Online marketing in a world without cookies, what does that look like?

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Online marketing without third party cookies

Online marketing in a world without cookies, what does that look like?

We are almost used to it by now: every site you visit for the first time asks you extensively whether you want to accept cookies. You can often choose between only the minimum necessary (first party) cookies and an extensive range of additional (third party) cookies. The latter variant is by far the most interesting for advertisers and other commercial (online) parties, but it is precisely this variant that is under heavy fire. In fact, in a few years' time, the third party cookie probably not anymore. How do you, as an entrepreneur with a tight online strategy, still do digital marketing?

Consumers want privacy

The realization that online privacy is a valuable asset, is under pressure and needs to be protected, has been growing steadily in recent years. This is one of the reasons why we saw the introduction of the GDPR not so long ago, which lays down guidelines and restrictions regarding the storage and processing of personal data by companies. The GDPR can be seen as a first step towards a world in which digital personal data in particular is much more tightly protected.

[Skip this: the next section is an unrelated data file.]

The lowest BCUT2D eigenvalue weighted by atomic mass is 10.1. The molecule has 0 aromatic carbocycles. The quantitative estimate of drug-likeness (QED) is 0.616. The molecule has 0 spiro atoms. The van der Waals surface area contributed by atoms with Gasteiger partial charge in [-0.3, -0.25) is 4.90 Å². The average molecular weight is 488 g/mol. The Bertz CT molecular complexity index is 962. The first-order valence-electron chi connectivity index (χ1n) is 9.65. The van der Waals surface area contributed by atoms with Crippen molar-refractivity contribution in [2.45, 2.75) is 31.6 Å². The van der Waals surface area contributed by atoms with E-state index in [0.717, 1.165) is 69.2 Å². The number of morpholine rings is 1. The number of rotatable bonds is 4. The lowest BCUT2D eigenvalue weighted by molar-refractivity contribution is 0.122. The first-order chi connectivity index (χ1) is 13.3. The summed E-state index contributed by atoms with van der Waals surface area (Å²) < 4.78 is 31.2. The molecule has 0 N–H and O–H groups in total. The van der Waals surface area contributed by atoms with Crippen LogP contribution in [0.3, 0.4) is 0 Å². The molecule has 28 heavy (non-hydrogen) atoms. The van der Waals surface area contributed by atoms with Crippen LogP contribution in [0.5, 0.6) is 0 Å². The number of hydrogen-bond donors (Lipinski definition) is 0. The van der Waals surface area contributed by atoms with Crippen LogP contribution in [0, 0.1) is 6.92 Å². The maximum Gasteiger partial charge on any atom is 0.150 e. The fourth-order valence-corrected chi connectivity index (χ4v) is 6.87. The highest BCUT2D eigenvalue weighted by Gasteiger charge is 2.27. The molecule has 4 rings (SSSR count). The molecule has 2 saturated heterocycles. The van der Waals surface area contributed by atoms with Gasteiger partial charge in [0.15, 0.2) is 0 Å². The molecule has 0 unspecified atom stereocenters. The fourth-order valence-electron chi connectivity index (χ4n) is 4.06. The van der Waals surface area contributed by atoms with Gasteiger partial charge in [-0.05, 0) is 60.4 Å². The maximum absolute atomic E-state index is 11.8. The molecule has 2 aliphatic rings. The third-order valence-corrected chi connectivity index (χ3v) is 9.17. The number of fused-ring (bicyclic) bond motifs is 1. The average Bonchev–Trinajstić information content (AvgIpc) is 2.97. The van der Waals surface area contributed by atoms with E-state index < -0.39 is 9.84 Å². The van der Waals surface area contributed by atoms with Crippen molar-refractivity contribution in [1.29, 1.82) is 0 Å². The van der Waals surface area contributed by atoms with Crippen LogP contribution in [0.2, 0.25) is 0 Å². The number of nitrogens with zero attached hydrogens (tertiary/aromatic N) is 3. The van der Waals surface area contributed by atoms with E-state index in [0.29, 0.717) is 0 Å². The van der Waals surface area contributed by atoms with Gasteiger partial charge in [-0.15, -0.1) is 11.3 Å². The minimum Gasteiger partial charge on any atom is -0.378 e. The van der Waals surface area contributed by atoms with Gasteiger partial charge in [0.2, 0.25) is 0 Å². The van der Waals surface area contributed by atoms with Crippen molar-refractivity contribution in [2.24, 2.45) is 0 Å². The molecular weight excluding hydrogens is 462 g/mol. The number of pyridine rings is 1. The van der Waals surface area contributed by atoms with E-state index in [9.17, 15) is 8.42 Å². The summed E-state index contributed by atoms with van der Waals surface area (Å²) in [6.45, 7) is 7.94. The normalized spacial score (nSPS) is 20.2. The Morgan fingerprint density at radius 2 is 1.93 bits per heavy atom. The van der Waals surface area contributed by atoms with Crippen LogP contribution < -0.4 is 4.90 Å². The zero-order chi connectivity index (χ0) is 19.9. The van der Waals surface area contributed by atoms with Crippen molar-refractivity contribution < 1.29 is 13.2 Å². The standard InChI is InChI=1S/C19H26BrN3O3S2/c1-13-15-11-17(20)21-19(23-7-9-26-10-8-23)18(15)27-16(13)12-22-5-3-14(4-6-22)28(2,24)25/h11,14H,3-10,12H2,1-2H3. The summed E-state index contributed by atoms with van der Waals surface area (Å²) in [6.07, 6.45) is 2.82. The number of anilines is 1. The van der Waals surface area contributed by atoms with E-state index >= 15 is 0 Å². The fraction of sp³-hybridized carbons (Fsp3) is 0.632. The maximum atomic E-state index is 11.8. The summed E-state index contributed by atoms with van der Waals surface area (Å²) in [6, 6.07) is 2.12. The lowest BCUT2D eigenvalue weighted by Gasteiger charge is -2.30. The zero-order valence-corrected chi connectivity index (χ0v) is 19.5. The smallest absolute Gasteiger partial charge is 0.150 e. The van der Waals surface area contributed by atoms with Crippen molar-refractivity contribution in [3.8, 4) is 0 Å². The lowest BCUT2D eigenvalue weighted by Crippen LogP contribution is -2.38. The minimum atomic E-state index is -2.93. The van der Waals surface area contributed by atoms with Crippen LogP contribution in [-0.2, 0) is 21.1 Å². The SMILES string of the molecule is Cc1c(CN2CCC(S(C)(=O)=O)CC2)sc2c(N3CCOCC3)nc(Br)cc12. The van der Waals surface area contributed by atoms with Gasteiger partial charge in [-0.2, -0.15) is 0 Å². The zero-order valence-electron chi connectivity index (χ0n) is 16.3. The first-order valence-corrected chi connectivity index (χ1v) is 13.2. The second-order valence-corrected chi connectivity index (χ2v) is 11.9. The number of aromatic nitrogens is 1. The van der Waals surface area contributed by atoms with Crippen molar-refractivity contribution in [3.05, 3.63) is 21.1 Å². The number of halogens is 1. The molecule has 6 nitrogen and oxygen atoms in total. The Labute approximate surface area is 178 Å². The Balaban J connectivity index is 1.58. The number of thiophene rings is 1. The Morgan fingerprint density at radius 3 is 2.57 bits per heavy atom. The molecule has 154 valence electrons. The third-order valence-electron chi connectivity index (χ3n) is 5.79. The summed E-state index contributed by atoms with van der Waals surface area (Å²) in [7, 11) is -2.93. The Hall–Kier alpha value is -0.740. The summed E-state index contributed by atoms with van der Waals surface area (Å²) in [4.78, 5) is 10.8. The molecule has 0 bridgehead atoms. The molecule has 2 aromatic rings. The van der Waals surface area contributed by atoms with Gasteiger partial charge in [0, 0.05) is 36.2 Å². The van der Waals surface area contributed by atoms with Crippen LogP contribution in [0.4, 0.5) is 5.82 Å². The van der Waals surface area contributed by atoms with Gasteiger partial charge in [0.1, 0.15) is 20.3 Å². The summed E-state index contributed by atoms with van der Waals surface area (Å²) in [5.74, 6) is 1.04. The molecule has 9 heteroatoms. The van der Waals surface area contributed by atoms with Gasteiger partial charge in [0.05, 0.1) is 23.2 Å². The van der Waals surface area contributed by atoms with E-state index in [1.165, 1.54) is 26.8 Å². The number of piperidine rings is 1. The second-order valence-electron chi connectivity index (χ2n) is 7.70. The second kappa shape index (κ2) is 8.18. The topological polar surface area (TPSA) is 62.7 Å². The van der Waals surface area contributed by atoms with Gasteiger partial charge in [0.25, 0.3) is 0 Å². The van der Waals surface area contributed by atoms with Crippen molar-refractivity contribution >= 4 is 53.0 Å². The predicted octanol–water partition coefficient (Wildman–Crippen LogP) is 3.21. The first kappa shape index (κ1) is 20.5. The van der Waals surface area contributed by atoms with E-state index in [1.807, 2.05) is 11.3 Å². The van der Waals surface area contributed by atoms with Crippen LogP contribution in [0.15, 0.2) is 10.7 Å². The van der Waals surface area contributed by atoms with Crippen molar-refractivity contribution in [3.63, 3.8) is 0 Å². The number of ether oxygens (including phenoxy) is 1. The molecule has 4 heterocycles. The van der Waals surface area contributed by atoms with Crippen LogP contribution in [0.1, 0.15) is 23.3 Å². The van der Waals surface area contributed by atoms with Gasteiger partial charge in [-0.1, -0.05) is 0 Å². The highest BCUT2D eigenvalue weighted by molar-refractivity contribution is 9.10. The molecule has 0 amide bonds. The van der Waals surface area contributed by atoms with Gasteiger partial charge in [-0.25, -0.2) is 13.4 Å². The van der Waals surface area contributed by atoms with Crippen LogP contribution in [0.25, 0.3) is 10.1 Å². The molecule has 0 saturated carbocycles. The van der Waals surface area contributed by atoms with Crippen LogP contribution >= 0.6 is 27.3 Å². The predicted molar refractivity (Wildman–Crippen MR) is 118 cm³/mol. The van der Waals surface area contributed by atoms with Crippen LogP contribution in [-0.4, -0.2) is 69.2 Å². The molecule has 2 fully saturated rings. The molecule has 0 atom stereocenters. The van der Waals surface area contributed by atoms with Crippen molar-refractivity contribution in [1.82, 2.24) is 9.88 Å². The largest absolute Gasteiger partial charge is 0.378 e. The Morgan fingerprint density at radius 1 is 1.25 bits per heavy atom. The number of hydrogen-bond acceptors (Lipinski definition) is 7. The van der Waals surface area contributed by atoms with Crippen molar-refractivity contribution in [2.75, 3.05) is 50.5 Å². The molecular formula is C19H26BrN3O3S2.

The next step in that regard is the approaching ePrivacy Regulation. This supplement to the GDPR focuses specifically on digital/online channels and the way in which privacy must be safeguarded through such channels.

The time in which almost unlimited data from website visitors could be collected and processed and analyzed in all kinds of creative ways without hindrance in order to arrive at the optimal marketing strategy, is definitely behind us. In fact, the playground in which you can still do your thing is getting smaller and smaller.

GDPR (General Data Protection Regulation): is a European regulation which standardizes the rules for the processing of personal data by private companies and public authorities across the European Union. The aim is to protect personal data within the European Union and to guarantee the free movement of data within the European internal market. The GDPR includes the following rules:

  • Accuracy: the personal data must be and remain correct;
  • Data Restriction: only the data that is necessary for the intended purpose may be collected;
  • Retention Restriction: the personal data may not be kept longer than is necessary for the intended purpose;
  • Target Limitation: the personal data is collected for a specific legitimate purpose and may not be used for other purposes;